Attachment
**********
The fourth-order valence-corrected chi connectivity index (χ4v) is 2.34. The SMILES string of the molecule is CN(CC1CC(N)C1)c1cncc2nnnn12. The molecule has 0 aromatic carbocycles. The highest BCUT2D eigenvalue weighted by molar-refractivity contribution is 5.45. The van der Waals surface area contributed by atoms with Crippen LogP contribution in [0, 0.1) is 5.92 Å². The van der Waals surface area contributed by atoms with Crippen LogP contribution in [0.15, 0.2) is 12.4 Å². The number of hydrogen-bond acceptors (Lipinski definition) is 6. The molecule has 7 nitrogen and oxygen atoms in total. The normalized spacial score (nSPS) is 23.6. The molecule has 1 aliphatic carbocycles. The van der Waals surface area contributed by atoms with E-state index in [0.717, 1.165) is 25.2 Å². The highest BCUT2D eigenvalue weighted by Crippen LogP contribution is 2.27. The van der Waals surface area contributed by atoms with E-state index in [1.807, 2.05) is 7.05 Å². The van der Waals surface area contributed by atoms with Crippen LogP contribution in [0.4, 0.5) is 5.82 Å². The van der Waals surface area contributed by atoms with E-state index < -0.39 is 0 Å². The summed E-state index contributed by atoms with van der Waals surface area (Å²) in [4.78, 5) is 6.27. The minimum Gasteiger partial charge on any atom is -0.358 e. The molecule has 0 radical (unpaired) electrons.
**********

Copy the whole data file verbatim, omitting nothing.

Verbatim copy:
The fourth-order valence-corrected chi connectivity index (χ4v) is 2.34. The SMILES string of the molecule is CN(CC1CC(N)C1)c1cncc2nnnn12. The molecule has 0 aromatic carbocycles. The highest BCUT2D eigenvalue weighted by molar-refractivity contribution is 5.45. The van der Waals surface area contributed by atoms with Crippen LogP contribution in [0, 0.1) is 5.92 Å². The van der Waals surface area contributed by atoms with Crippen LogP contribution in [0.15, 0.2) is 12.4 Å². The number of hydrogen-bond acceptors (Lipinski definition) is 6. The molecule has 7 nitrogen and oxygen atoms in total. The normalized spacial score (nSPS) is 23.6. The molecule has 1 aliphatic carbocycles. The van der Waals surface area contributed by atoms with E-state index in [0.717, 1.165) is 25.2 Å². The highest BCUT2D eigenvalue weighted by Crippen LogP contribution is 2.27. The van der Waals surface area contributed by atoms with E-state index in [1.807, 2.05) is 7.05 Å². The van der Waals surface area contributed by atoms with Crippen LogP contribution in [0.4, 0.5) is 5.82 Å². The van der Waals surface area contributed by atoms with E-state index < -0.39 is 0 Å². The summed E-state index contributed by atoms with van der Waals surface area (Å²) in [4.78, 5) is 6.27. The minimum Gasteiger partial charge on any atom is -0.358 e. The molecule has 0 radical (unpaired) electrons.